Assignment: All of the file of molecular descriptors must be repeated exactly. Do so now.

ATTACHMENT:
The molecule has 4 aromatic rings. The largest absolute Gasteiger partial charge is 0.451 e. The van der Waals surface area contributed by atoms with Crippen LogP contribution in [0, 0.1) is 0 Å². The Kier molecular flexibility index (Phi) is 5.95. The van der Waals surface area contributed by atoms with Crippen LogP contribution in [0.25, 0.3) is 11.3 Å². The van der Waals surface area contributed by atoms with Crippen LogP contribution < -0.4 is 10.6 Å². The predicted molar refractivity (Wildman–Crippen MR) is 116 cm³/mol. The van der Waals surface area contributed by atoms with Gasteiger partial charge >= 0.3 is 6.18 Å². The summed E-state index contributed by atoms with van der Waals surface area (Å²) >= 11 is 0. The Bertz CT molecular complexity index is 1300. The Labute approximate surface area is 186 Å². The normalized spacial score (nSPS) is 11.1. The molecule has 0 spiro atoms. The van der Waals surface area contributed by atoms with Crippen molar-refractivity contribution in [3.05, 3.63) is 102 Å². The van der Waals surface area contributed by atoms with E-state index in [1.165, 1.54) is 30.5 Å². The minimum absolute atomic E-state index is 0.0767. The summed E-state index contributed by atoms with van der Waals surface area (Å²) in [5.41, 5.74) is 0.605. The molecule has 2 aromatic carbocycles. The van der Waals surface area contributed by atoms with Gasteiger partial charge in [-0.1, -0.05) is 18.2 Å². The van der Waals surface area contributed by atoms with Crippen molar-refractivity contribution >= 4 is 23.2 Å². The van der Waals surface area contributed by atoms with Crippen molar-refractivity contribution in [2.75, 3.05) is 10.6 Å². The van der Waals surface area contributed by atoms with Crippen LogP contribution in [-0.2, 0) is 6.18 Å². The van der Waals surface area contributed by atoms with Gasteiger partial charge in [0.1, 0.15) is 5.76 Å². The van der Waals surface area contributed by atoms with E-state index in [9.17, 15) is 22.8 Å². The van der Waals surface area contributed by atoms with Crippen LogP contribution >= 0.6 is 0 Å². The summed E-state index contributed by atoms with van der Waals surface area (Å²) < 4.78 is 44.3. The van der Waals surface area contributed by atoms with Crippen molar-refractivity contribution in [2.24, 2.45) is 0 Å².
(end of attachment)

The molecule has 4 aromatic rings. The largest absolute Gasteiger partial charge is 0.451 e. The van der Waals surface area contributed by atoms with Crippen LogP contribution in [0, 0.1) is 0 Å². The Kier molecular flexibility index (Phi) is 5.95. The van der Waals surface area contributed by atoms with Crippen LogP contribution in [0.25, 0.3) is 11.3 Å². The van der Waals surface area contributed by atoms with Crippen LogP contribution < -0.4 is 10.6 Å². The predicted molar refractivity (Wildman–Crippen MR) is 116 cm³/mol. The van der Waals surface area contributed by atoms with Gasteiger partial charge >= 0.3 is 6.18 Å². The summed E-state index contributed by atoms with van der Waals surface area (Å²) >= 11 is 0. The Bertz CT molecular complexity index is 1300. The Labute approximate surface area is 186 Å². The normalized spacial score (nSPS) is 11.1. The molecule has 0 spiro atoms. The van der Waals surface area contributed by atoms with Crippen molar-refractivity contribution in [3.05, 3.63) is 102 Å². The van der Waals surface area contributed by atoms with E-state index in [1.165, 1.54) is 30.5 Å². The minimum absolute atomic E-state index is 0.0767. The summed E-state index contributed by atoms with van der Waals surface area (Å²) in [5.41, 5.74) is 0.605. The molecule has 2 aromatic carbocycles. The van der Waals surface area contributed by atoms with Gasteiger partial charge in [-0.1, -0.05) is 18.2 Å². The van der Waals surface area contributed by atoms with Crippen molar-refractivity contribution >= 4 is 23.2 Å². The van der Waals surface area contributed by atoms with Crippen molar-refractivity contribution in [2.75, 3.05) is 10.6 Å². The van der Waals surface area contributed by atoms with Crippen LogP contribution in [-0.2, 0) is 6.18 Å². The van der Waals surface area contributed by atoms with Gasteiger partial charge in [0.1, 0.15) is 5.76 Å². The van der Waals surface area contributed by atoms with E-state index in [9.17, 15) is 22.8 Å². The van der Waals surface area contributed by atoms with Crippen LogP contribution >= 0.6 is 0 Å². The summed E-state index contributed by atoms with van der Waals surface area (Å²) < 4.78 is 44.3. The van der Waals surface area contributed by atoms with Crippen molar-refractivity contribution in [2.24, 2.45) is 0 Å².